Boats & Gear
- Category: Boats & Gear
- Created: Sunday, 09 October 2011 11:11
- Written by Charles Doane
Thought I'd share with you some pix of a few things that raised my eyebrows while I was in Annapolis, starting with this hot catamaran, the Alibi 54 (built in Thailand), which in fact wasn't even in the show. Multihull maven Gregor Tarjan of Aeroyacht, who represents Alibi in the U.S., snuck me out to the anchorage in a dinghy to take a peek. This is a prototype, which Gregor reckons isn't quite ready for prime time.
The mostly carbon-fiber boat, with its super-fine destroyer bows, rotating carbon mast, and motorized daggerboards, has several interesting features, starting with:
The pivoting carbon steering pedestals. One on each side. They swing all the way from down low in the cockpit footwell out to the gunwales on either side and can be locked in place in four different positions. (That's Gregor reluctantly playing the model there.)
The huge A-frame carbon-fiber bow sprit. The forward crossbeam (also carbon) is bonded into the hulls. The reverse dolphin striker, and the striker stays, are also solid carbon.
The super-elegant control system, which consists of a few hard-wired buttons and an iPad for most everything else. Propulsion comes courtesy of two 15kW electric motors, fed by a TPPL battery bank and an AC generator.
The dinghy cavity under the bridgedeck, in lieu of davits aft. The RIB dinghy is hoisted up into a nacelle under the boat's central structure and can be accessed when stored through a hatch inside the saloon (above) and outside forward of the crossbeam.
The stylish interior. (That's Gregor again, pointing at the minimalist shower head.)
Why exactly was this boat not in the show? (I hear you cry.) It looks great from a distance, but up close and personal the finish quality is somewhat agricultural. "Neolithic" is how Gregor describes it. He's hoping this will improve as production rolls forward. (Special thanks to owner Paul and skipper Sebastian for allowing me aboard.)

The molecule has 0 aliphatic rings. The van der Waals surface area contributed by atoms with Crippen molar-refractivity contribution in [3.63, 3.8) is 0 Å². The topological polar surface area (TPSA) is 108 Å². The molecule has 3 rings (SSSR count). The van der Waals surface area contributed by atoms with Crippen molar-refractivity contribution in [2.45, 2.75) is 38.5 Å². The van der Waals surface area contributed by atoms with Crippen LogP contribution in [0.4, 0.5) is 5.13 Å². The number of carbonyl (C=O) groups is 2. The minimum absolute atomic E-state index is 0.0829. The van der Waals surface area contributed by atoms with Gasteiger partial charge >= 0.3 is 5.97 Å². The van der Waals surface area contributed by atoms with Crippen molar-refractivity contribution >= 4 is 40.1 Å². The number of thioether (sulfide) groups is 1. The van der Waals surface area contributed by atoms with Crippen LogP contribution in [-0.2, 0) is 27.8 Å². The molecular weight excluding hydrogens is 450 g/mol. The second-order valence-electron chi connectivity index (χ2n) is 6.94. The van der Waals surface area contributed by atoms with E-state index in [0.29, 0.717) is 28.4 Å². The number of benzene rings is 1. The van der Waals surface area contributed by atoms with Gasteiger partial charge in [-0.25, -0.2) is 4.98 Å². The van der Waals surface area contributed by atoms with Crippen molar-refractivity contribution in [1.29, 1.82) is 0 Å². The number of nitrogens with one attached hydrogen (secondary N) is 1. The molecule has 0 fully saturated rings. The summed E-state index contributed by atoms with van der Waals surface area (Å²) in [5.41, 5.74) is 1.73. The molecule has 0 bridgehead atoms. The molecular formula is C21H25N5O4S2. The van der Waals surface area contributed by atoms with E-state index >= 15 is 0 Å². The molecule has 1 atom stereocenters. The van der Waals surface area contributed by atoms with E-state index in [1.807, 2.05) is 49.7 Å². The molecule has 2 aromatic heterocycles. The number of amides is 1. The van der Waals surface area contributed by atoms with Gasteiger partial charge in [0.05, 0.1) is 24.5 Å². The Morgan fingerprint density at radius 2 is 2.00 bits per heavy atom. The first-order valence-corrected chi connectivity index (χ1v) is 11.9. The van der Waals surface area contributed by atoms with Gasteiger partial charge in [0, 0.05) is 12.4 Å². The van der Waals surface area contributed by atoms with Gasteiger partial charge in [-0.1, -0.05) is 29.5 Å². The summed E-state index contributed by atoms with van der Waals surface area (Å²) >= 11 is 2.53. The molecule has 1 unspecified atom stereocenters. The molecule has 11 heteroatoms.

Next up, this is the interior of the new Leadership 44, built by Morris Yachts for the U.S. Coast Guard Academy. Coastie cadets have been sailing around for years in some egregiously antique full-keel yawls and have now finally upgraded. I was all ready to enlist, just so I could play with the boat, but (unfortunately) it seems I am too old. You'll note the interior is pretty simple, but it sure ain't shabby.
I really liked the two-tone coachroof on this Jeanneau Sun Odyssey 44DS.
But (I kind of hate to admit it) the boat I liked best was this little Com-Pac 23 Pilothouse model. It truly is an amazing vessel. Same old Com-Pac 23 hull we've seen for decades, but with a whole new deck and interior. It is, honest to God, a 23-foot trailerable boat with full standing headroom below for a 6-foot-plus sailor like myself. There's an inside steering station, a double berth forward, a separate head, and a tiny dinette table. And it works! I fit in everywhere.
Last but not least, we have a political situation. That's Josh Adams, publisher of SAIL magazine (my current comic), awarding SAIL's annual Industry Leader Award to Sally Helme, publisher of Cruising World (my ex-comic), his most serious competitor. Kudos to Sally for seriously deserving it. Kudos to Josh for seriously recognizing her.